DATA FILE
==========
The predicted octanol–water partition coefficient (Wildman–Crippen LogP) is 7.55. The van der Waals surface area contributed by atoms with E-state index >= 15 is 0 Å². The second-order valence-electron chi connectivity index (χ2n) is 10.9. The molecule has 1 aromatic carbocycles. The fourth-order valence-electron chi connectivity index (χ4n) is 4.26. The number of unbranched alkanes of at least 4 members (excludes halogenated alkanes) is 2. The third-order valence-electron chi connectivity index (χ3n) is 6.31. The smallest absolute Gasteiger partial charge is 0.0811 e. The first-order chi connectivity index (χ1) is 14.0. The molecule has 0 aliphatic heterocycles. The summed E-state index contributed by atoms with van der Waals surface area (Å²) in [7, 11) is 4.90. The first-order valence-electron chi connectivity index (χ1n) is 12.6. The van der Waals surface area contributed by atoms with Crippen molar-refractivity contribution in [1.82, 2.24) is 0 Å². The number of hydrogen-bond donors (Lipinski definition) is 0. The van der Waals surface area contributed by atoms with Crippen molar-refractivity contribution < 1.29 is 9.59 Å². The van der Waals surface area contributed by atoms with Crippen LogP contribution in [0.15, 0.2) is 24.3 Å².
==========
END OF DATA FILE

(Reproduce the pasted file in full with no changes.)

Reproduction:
The predicted octanol–water partition coefficient (Wildman–Crippen LogP) is 7.55. The van der Waals surface area contributed by atoms with E-state index >= 15 is 0 Å². The second-order valence-electron chi connectivity index (χ2n) is 10.9. The molecule has 1 aromatic carbocycles. The fourth-order valence-electron chi connectivity index (χ4n) is 4.26. The number of unbranched alkanes of at least 4 members (excludes halogenated alkanes) is 2. The third-order valence-electron chi connectivity index (χ3n) is 6.31. The smallest absolute Gasteiger partial charge is 0.0811 e. The first-order chi connectivity index (χ1) is 14.0. The molecule has 0 aliphatic heterocycles. The summed E-state index contributed by atoms with van der Waals surface area (Å²) in [7, 11) is 4.90. The first-order valence-electron chi connectivity index (χ1n) is 12.6. The van der Waals surface area contributed by atoms with Crippen molar-refractivity contribution in [1.82, 2.24) is 0 Å². The number of hydrogen-bond donors (Lipinski definition) is 0. The van der Waals surface area contributed by atoms with Crippen molar-refractivity contribution < 1.29 is 9.59 Å². The van der Waals surface area contributed by atoms with Crippen LogP contribution in [0.15, 0.2) is 24.3 Å².